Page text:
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      EPH120 Comparing the Effectiveness and Cost-Effectiveness of SARS-COV-2 Screening Strategies Using Rapid Antigen Tests in a Residential College Campus

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      1 , 1 , 1 , 2
      Value in Health
      Published by Elsevier Inc.

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          Abstract

          Objective To compare the effectiveness and cost-effectiveness of SARS-CoV-2 screening strategies using rapid antigen tests in a residential college campus. Methods A compartmental epidemic model was developed from published sources, primarily from Paltiel et al. JAMA Network Open 2020. In model development we identified several needed corrections to the published model which were confirmed with the lead published author. Our model was verified against all published numeric outcomes of Paltiel (2020). Our modeling study included a hypothetical cohort of 5000 students – 4990 students without SARS-CoV-2 infection and ten with undetected, asymptomatic SARS-CoV-2 infection. The screening strategies that we evaluated were symptom-based screening and tests of varying frequency (i.e., every 1, 2, 3, and 7 days) and sensitivity (i.e., 40, 50, and 60%). These three levels of sensitivity were based on published values for rapid antigen tests, e.g., 35.8% for asymptomatic persons and 64.2% for symptomatic persons (Prince-Guerra et al. MMWR Morb Mortal Wkly Rep. 2021). Specificity was set to 98%, the test cost to $10, and reproductive number (Rt) to 2.5. Model projections were for an 80-day, abbreviated semester. Results Within each sensitivity level (i.e., 40, 50, and 60%), screening frequency order of every 7, 3, 2, and 1 days was associated with increasing costs (range $682,000-$4,639,200) and increasing infections averted (range 1202-4797). In terms of cost-effectiveness, for sensitivity levels 40 and 50%, the 7-day screening intervals were dominated. For each sensitivity level, the incremental cost-effectiveness ratio (ICER, $ per infection averted) increased with increased testing frequency. In general, as the test sensitivity increased, ICERs increased, i.e., at higher sensitivities the cost to avert an infection increases as the test frequency increases. Conclusion From an effectiveness standpoint, more frequent testing is preferable. From a cost-effectiveness standpoint, even for poorly sensitive tests, screening every three days is an attractive option.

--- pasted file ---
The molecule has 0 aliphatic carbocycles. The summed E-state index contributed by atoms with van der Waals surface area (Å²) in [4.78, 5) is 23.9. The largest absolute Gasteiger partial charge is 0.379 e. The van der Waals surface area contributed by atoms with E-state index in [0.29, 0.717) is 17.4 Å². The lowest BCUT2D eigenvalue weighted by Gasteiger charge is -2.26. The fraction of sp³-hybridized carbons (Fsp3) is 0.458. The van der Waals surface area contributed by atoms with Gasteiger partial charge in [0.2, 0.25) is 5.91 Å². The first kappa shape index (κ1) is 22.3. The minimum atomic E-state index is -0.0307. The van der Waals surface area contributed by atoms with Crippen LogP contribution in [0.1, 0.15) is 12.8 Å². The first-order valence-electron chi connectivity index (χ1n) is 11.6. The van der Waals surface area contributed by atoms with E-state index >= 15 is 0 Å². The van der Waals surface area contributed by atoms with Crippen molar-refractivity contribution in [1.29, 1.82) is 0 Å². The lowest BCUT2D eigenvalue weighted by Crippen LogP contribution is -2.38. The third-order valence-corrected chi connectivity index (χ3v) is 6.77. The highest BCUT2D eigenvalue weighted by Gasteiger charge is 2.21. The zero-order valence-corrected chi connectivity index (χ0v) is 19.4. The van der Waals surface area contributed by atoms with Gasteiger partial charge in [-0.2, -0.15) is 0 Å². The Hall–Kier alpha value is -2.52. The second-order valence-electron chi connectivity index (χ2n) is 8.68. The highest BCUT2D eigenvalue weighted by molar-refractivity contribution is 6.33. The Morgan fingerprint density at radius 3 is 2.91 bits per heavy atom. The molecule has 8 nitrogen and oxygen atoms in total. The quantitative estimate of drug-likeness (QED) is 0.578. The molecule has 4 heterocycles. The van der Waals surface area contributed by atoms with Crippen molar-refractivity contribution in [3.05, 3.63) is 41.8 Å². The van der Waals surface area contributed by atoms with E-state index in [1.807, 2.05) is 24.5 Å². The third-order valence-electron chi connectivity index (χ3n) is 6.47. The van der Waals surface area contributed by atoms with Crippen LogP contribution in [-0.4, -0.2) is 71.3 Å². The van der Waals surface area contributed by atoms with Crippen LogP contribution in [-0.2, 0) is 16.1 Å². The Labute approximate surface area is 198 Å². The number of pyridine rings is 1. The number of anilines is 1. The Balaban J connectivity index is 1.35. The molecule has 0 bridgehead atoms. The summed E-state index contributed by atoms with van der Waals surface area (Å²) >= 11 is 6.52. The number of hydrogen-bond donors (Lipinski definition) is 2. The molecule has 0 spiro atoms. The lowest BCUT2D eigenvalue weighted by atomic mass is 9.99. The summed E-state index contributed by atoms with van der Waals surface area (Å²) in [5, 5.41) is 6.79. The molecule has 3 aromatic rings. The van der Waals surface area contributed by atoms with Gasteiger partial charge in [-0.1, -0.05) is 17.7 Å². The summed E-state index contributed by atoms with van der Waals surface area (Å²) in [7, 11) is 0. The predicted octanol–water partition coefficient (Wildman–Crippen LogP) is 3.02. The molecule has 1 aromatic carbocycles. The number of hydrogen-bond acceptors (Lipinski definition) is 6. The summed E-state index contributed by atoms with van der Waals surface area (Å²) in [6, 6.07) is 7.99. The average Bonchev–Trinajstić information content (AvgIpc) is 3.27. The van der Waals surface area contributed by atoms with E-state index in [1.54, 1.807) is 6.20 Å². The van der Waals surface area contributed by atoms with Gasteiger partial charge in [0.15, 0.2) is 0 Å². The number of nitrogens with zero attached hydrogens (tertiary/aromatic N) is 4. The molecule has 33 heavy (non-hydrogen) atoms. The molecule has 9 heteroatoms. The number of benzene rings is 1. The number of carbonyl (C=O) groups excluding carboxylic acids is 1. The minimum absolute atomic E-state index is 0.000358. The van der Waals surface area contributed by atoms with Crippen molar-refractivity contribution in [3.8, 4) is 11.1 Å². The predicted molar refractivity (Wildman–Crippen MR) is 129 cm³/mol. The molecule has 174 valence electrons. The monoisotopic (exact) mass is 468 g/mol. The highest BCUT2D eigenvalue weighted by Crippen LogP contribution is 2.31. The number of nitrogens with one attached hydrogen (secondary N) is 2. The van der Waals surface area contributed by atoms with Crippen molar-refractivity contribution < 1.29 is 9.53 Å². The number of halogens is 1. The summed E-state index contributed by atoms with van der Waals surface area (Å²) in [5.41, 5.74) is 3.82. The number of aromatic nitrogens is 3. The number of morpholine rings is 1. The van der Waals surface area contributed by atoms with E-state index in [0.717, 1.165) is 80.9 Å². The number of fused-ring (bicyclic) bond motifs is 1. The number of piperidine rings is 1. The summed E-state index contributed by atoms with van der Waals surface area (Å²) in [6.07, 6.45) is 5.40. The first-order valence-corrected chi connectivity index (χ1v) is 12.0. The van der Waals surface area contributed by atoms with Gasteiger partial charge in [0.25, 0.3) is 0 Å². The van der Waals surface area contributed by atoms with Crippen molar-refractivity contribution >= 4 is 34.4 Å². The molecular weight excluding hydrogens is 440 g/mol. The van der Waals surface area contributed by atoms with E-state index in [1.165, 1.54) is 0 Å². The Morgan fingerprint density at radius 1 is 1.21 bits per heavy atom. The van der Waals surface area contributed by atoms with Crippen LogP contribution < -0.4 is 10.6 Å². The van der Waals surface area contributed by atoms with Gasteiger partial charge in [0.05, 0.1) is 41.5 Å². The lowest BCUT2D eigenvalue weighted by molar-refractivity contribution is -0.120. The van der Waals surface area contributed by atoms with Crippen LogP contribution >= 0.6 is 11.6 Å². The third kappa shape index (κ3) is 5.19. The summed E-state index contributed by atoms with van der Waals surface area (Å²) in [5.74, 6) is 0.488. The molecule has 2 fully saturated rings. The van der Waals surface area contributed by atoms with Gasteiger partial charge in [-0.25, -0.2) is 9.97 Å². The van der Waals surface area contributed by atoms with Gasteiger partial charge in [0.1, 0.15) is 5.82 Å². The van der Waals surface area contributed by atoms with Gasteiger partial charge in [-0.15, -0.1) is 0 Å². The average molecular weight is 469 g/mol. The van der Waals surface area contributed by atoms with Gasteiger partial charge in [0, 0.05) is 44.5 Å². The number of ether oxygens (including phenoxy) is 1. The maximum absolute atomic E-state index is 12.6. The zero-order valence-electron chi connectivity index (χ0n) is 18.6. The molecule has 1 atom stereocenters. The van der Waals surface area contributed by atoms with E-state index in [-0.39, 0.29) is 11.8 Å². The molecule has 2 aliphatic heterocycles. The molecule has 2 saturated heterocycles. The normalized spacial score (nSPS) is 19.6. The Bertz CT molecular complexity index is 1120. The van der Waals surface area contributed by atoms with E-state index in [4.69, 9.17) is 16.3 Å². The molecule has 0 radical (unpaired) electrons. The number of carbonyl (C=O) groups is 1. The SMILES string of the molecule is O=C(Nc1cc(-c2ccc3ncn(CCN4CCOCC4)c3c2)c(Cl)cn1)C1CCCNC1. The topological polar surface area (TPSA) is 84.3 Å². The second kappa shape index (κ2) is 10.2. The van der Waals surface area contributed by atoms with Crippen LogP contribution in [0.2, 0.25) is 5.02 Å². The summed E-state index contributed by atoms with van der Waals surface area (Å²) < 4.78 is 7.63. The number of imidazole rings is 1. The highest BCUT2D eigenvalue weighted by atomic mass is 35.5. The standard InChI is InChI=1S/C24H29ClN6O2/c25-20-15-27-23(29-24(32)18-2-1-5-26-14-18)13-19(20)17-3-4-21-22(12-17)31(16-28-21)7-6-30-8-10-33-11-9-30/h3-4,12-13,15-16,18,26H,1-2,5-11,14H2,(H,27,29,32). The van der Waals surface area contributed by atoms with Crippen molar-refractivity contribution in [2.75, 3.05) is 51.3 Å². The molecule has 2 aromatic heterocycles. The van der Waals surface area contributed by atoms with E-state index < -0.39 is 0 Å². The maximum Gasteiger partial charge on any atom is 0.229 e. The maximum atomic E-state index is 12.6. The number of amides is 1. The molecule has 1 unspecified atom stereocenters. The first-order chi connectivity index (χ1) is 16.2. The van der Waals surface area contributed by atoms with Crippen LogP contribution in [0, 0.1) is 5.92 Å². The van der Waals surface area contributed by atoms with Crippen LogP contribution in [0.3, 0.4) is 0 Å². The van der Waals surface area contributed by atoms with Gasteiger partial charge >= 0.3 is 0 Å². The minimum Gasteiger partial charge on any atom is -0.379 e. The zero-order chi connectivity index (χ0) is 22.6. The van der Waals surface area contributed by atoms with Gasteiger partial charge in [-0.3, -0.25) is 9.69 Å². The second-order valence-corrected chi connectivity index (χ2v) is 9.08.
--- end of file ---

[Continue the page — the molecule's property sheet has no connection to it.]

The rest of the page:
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          Author and article information

          Journal
          Value Health
          Value Health
          Value in Health
          Published by Elsevier Inc.
          1098-3015
          1524-4733
          25 June 2022
          July 2022
          25 June 2022
          : 25
          : 7
          : S456-S457
          Affiliations
          [1 ]Medical Decision Modeling Inc., Indianapolis, IN, USA
          [2 ]Purdue University, West Lafayette, IN, USA
          Article
          S1098-3015(22)01072-5
          10.1016/j.jval.2022.04.871
          9232802
          48e7d838-da95-4538-95f4-30e605dfda1c
          Copyright © 2022 Published by Elsevier Inc.

          Since January 2020 Elsevier has created a COVID-19 resource centre with free information in English and Mandarin on the novel coronavirus COVID-19. The COVID-19 resource centre is hosted on Elsevier Connect, the company's public news and information website. Elsevier hereby grants permission to make all its COVID-19-related research that is available on the COVID-19 resource centre - including this research content - immediately available in PubMed Central and other publicly funded repositories, such as the WHO COVID database with rights for unrestricted research re-use and analyses in any form or by any means with acknowledgement of the original source. These permissions are granted for free by Elsevier for as long as the COVID-19 resource centre remains active.

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          Economics of health & social care
          Economics of health & social care

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